Scott Rigell

House members seek congressional authorization for Syria intervention

UPDATE: Rigell’s office now reports that 140 House members have signed the letter. An update copy of it can be found below. The story has been updated to reflect the current number of signatories.

Scores of members of the House of Representatives are urging President Barack Obama to seek congressional authorization for any military action that his administration plans to take in Syria.

The White House has said that President Obama will consult leaders in Congress about the planned air strikes against Bashar Assad’s regime, which is the administration’s response to the alleged use of chemical weapons against his own citizens. But that’s not enough for House members who note that a president is legally required to seek authorization from Congress before using force overseas.

“We strongly urge you to consult and receive authorization from Congress before ordering the use of U.S. military force in Syria. Your responsibility to do so is prescribed in the Constitution and the War Powers Resolution of 1973,” wrote Rep. Scott Rigell (R-VA), who has circulated the letter to his colleagues in the House, gathering 140 signatories from members of both parties.

Rigell noted that the Founders gave the executive branch the power to take action during emergencies, but he pointed out that Syria doesn’t represent a direct threat to the security of the United States.

The U.S. needs an “all of the above” energy strategy: House members are making a big push to expand offshore energy production

offshore platform

A group of House members is working to gain support from their colleagues to encourage the Department of the Interior to expand offshore energy access in the next Five Year Outer Continental Shelf Oil and Gas Leasing Program.

Rep. Jeff Duncan (R-SC) is spearheading the effort along with Reps. Bill Flores (R-TX), Richard Hudson (R-NC), and Scott Rigell (R-VA) to make offshore energy access — not just in the Gulf of Mexico but also to the Mid- and South-Atlantic as well as the Arctic — part of the United States’ energy strategy.

“[W]e believe that when Americans are free to dream and innovate,” the four House members wrote in a memo to their colleagues, “they will always find cheaper, cleaner, safer, and more efficient ways to use and produce energy.”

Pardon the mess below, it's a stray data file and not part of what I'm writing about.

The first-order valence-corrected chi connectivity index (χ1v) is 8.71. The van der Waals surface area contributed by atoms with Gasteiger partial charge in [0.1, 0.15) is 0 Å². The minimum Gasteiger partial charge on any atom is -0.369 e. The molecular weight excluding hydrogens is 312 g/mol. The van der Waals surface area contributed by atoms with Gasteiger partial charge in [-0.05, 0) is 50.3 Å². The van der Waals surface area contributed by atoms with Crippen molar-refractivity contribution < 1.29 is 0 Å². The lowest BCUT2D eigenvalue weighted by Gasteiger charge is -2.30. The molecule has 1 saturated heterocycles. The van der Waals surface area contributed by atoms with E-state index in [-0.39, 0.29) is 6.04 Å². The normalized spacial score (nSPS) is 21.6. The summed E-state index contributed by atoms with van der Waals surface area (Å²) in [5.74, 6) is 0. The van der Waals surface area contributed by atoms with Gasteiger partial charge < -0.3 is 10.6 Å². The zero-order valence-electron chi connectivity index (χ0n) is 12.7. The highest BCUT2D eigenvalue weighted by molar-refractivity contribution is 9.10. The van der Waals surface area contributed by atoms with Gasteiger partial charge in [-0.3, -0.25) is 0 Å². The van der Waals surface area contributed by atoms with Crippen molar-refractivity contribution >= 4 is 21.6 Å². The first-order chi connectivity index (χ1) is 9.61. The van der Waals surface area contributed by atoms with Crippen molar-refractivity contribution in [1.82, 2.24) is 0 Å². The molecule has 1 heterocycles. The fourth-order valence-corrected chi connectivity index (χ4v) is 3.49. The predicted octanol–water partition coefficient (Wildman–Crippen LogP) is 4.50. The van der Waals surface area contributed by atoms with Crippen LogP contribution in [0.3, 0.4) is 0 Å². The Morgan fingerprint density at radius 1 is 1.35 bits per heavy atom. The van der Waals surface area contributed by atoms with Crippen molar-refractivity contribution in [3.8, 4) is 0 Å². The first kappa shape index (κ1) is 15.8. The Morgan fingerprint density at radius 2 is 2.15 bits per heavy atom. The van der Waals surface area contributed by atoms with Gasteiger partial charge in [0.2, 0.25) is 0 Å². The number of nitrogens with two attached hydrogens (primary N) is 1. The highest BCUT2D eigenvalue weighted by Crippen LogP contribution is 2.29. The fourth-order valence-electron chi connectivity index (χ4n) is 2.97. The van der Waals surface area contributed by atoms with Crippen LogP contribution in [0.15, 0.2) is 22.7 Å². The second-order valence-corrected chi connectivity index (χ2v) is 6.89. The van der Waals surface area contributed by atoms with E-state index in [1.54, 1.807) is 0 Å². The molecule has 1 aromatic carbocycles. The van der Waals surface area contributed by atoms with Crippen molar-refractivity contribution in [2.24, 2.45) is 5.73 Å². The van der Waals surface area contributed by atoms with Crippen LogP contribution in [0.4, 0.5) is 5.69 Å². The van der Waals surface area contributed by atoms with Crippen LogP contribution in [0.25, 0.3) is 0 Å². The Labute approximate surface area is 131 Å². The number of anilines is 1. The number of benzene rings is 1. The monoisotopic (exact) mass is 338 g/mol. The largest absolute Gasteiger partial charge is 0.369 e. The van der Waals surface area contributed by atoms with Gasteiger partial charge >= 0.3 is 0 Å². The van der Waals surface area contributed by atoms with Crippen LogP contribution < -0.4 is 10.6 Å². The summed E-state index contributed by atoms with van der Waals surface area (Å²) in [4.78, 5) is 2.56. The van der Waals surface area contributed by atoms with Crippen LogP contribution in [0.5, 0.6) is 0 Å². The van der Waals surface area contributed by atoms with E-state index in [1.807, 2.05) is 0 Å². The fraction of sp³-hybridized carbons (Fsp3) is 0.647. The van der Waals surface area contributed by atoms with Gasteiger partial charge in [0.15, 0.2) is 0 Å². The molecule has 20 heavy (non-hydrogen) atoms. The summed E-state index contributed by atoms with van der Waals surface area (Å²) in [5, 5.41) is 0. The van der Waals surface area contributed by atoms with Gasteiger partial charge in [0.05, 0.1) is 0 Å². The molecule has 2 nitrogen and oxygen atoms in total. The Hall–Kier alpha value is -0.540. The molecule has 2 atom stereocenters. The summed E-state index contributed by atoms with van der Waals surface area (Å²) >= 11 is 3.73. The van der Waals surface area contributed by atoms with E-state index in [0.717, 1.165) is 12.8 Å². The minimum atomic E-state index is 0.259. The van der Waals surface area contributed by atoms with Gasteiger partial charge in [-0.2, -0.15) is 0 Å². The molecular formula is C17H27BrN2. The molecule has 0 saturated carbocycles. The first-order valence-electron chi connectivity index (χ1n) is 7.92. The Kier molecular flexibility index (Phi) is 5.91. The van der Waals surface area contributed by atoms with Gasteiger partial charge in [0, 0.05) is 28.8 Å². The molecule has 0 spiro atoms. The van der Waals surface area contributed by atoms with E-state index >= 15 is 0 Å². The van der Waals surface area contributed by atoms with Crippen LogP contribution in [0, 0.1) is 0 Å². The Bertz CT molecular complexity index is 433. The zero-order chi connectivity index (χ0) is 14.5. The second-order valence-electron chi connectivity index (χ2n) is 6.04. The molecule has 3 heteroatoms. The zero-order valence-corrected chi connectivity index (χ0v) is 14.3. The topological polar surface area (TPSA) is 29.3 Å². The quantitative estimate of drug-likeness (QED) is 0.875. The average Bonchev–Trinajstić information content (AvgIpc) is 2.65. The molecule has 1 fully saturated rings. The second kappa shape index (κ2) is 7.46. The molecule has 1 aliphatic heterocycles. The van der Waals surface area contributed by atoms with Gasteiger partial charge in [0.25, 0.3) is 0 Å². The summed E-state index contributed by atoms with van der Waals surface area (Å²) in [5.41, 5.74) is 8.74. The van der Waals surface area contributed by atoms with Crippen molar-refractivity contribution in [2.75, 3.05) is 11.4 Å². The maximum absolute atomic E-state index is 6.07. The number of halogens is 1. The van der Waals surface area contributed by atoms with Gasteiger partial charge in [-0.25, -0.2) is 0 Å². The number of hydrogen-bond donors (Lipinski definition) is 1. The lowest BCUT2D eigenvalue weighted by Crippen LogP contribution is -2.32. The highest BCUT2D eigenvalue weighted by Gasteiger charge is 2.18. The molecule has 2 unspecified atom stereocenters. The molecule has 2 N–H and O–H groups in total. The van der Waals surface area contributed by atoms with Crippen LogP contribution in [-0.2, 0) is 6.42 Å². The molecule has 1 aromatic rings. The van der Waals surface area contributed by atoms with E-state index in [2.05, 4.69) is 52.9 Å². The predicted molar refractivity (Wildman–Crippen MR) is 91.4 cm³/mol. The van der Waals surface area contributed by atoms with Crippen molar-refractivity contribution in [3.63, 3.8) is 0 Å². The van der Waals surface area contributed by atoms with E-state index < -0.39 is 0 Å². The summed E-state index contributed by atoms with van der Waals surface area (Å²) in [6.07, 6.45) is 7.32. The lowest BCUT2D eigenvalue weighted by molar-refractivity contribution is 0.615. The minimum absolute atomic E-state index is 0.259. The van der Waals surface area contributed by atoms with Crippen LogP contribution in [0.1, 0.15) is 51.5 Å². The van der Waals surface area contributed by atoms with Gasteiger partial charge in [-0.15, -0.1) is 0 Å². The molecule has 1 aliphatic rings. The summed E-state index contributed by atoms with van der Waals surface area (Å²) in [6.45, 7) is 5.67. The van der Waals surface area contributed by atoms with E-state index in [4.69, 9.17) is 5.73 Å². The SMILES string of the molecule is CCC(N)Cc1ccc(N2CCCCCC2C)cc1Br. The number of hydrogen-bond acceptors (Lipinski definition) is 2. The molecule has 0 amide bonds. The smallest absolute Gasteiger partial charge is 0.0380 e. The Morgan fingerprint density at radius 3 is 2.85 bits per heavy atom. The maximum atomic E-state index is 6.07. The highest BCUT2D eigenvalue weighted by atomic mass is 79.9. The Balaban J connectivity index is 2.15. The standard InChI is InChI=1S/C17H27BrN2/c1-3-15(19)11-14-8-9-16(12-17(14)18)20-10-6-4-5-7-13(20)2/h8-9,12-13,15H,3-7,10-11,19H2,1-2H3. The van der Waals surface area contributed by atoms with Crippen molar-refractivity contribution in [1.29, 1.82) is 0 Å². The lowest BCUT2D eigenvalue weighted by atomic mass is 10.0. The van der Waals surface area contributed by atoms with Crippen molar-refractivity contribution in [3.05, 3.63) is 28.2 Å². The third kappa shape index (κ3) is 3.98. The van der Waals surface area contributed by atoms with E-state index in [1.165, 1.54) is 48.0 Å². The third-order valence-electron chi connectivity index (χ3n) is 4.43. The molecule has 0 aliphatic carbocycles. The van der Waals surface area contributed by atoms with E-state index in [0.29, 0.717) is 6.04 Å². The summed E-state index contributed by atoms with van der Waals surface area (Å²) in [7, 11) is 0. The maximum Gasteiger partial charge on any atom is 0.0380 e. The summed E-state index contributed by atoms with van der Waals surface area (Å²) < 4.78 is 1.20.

By gaining support to expand offshore drilling in the House, these four members hope they can prod the Interior Secretary Sally Jewell to make it a more prominent feature in the Five Year leasing program for 2017 to 2022. Along with the memo to colleagues, they’ve circulated a copy of the letter they intend to send to the Department of the Interior.

“Countries like Canada, Mexico and China are ramping up their efforts to develop their offshore resources and directly competing with the United States. Simply put: the status quo will not suffice,” the letter says. “By producing more American energy from our [Outer Continental Shelf] resources, we can help to insulate our nation from global price shocks and put the United States and our allies on a more secure path.”

Today in Liberty: Trey Gowdy destroys Lois Lerner, Republicans push Internet sales tax again

“How selfish soever man may be supposed, there are evidently some principles in his nature, which interest him in the fortune of others, and render their happiness necessary to him, though he derives nothing from it except the pleasure of seeing it.” — Adam Smith

— KathLOLn SebLOLus: In case you haven’t heard, our dear Health and Human Services secretary has called it quits. Sebelius recently submitted to her resignation to President Obama, apparently in early March. He’s expected to, at some point today, appoint OMB Director Sylvia Burwell to succeed Sebelius.

More House members urge White House for vote on Syria intervention

Members of the House of Representatives have signed two separate letters urging President Barack Obama to seek congressional authorization before he launches a military strike against Syria.